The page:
On compassion and being a better human being

So fellow travelers,  this morning’s post from author and CGBF mentor Jon Katz offers  honest, raw insights on the subject of compassion.

His book Saving Simon was a moving experience.  I have seen a lot of suffering and heard worse in my years of volunteering with dog rescues;  the description of Simon’s condition was by far more terrible than anything I had heard of. I found it so soul wrenching I had to stop reading for several hours, inspite of knowing the happy ending. Perhaps it was harder because I had met the healthy, happy Simon and felt for myself the deep wisdom in his soul.


Simon, waiting patiently for me to give him an apple

In telling Simon’s story, Jon also writes about the larger question of what it means to live from compassion. It is a growing theme in his work and I believe also an essential question we all face in this era of fractured, divided conflicts.  His blog post this morning goes right to the core of critical issues facing animal rights and rescue work. He examines the effect of anger and  judgement on our ability to express compassion and asks whether they blind us to our own inhumanity.

            “When the door opened, I looked into the eyes of the farmer who treated my donkey so horribly,

               and all I saw was my own reflection.”

It is a question I am faced with often in my volunteer work.  It is not uncommon to hear an angry outburst from someone when a dog’s backstory is told. I can’t condemn those passing judgement; in my first year as a volunteer I found myself all too quickly pulled into that mindset myself. In less than two years I was burnout from the negative emotions. It took a year long hiatus and some serious soul searching to regain my balance; maintaining it is an ongoing challenge.  Still, the wagging tails, grateful kisses and playful romps are well worth the effort. The dogs are always happy to see me, grateful for whatever time I can give and I come home feeling like I have made a difference.  If there is one thing I know about myself, it is that I need to feel I can and do make a difference.  I have also learned anger and judgement are a waste of my precious energy, energy I would rather spend raising awareness of the need for spay/neuter programs, proper regulation of  breeders, responsible dog ownership or energy given to just plain loving on the dogs who so readily and unconditionally love right back.  They remind me to be a better human being.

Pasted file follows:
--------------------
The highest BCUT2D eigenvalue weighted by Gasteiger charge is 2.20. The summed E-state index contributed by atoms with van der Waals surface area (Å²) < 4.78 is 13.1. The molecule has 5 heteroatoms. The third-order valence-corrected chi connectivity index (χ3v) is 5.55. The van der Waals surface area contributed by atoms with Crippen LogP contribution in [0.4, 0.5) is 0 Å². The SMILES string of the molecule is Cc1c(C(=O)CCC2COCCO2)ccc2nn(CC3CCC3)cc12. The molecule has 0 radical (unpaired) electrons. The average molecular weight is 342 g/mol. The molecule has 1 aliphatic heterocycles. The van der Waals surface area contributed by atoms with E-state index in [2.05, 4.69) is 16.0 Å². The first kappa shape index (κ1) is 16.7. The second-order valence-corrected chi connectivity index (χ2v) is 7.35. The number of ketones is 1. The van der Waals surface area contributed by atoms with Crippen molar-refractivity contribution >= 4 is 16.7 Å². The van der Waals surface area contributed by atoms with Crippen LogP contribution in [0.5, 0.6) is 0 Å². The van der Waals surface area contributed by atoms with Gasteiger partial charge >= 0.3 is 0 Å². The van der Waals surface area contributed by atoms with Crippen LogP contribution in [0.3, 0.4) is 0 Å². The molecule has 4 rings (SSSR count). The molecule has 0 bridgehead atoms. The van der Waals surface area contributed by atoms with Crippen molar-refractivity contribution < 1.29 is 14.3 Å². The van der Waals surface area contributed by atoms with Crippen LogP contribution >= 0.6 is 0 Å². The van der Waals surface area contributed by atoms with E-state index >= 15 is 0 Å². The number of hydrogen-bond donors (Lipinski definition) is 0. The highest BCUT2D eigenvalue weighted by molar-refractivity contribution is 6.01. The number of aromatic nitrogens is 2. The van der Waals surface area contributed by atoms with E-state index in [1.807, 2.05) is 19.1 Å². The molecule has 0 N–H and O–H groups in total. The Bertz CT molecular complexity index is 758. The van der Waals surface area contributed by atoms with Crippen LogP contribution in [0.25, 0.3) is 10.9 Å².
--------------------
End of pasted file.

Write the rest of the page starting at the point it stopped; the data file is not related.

My amazing daughter with Bruno on a summer outing.  Bruno came into the rescue a very skinny stray from the city shelter. Of course he became one of my favorites. As with most pit mixes it took a while for him to find the right family; he lives a happy life with them much loved.  He has his very own pawsome Facebook page.

If you would like to read Jon’s post, you can find it here.

Saving Simon can be ordered from Battenkill Books, a phenomenal independant bookstore our Bedlam Farm group is committed to supporting.

Walk gently on the path my friends and may adventure find you ready.

Deborah H Rahalski

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